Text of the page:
The practices of physical distancing and self-isolation are a crucial part of the plan to reduce the spread of coronavirus and, we hope, the number of deaths from the disease.
As important as it is to keep these measures in place, it is also important to recognise the psychological effects this can have on people.
Humans are social creatures. Like all social animals, we have evolved over millennia to rely on complex social interactions with those within our own species. This has been a vital part of our evolution and forms the basis of most societies.
As increasingly stringent social restrictions are put into place, mental health experts are warning that losing these important connections can come at a high psychological cost.
There is a difference between being socially isolated and being lonely.
Social isolation is the objective physical separation from other people – say, living alone – while loneliness is the subjective distressed feeling of being alone or separated.
It is possible to feel lonely while among other people, and you can be alone yet not feel lonely. But loneliness is not just a feeling; it is a biological warning from your body to seek out other people. Human connections are important to survive and thrive, and your body knows this.
Physical distancing and self-isolation measures that have been applied to limit the spread of the coronavirus have resulted in an increased number of people feeling lonely.
Long before coronavirus, we have known that loneliness, in particular, has been linked to a number of adverse health outcomes.
There have been anecdotal reports of people having nightmares or trouble sleeping as a result of the stress surrounding the coronavirus.
This is not a surprise. According to research into this phenomenon, anything that can cause anxiety or stress will increase your risk of having nightmares. Trauma and upsetting events can also have a similar effect on your sleep and dreams.
The elderly are particularly vulnerable during isolation. Research has linked social isolation and loneliness in the elderly to a higher risk of a variety of physical and mental conditions, as well as cognitive decline and Alzheimer’s disease, even earlier death.
It is thought that lonely older people do not engage in activities such as conversations with other people, spend less time outdoors and are less physically active than their non-lonely counterparts, and all of this causes significant mental stress which can lead to increased rates of Alzheimer’s dementia.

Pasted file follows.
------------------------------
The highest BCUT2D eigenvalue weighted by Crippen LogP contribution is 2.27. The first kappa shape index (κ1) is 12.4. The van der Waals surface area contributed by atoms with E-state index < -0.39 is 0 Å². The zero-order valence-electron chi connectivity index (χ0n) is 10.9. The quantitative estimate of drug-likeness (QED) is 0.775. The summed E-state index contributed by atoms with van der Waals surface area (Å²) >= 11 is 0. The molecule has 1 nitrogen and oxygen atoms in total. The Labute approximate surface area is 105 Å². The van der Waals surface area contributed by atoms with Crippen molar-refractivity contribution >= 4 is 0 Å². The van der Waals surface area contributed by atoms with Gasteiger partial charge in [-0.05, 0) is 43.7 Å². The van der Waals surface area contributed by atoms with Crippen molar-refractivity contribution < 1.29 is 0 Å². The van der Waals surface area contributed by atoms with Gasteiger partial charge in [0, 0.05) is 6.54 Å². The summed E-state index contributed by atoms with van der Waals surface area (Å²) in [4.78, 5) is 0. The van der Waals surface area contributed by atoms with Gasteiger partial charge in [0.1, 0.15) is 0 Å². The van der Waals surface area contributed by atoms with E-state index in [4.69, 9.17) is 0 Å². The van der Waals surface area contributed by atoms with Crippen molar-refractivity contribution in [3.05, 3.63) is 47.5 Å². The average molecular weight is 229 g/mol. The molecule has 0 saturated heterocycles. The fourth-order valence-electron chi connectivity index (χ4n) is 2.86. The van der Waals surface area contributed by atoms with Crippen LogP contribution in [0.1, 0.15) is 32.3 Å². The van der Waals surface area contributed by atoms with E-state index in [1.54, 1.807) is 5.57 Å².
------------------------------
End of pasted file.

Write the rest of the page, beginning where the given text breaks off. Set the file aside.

The effects of social isolation are not confined to the elderly, however. With fewer people hugging and greeting each other during the pandemic, we are losing another one of our essential human connections – touch.
Human touch releases a hormone in the body called oxytocin. It is oxytocin that triggers the bond between a mother and an infant, and it may also play a role in recognition, sexual arousal, trust and anxiety. Some research has shown that lower levels of oxytocin have resulted in higher levels of stress and anxiety.
Mental health conditions such as depression and anxiety are also more prevalent among those isolating themselves during the pandemic.
The European Public Health Alliance stated: “Feelings of loneliness and social isolation, heightened by the current public health crisis, can have severe health consequences for a number of socioeconomic groups.
“Furthermore, limiting access to normal daily activities, not just going to work, but normal social interactions with others provokes mental health issues, and weakens physical health for those who already struggle to maintain good health and wellbeing.”
People depend on routine for their mental health. This may include things such as going to work, taking the children to school or going to the gym.
When their routine is thrown out and they are forced into isolation – with the added threat of becoming seriously ill from the virus – there is a real danger that mental health issues set in.
As a doctor, I have had an increased number of calls from my patients about their mental health. People with existing mental health issues are finding the current situation particularly difficult, and it is important that they speak to a healthcare professional about it.
What we do not want is to come out of this pandemic to the collateral damage of large numbers of people suffering from subsequent mental health issues.
If you are struggling with your mental health, talk to a healthcare professional sooner rather than later.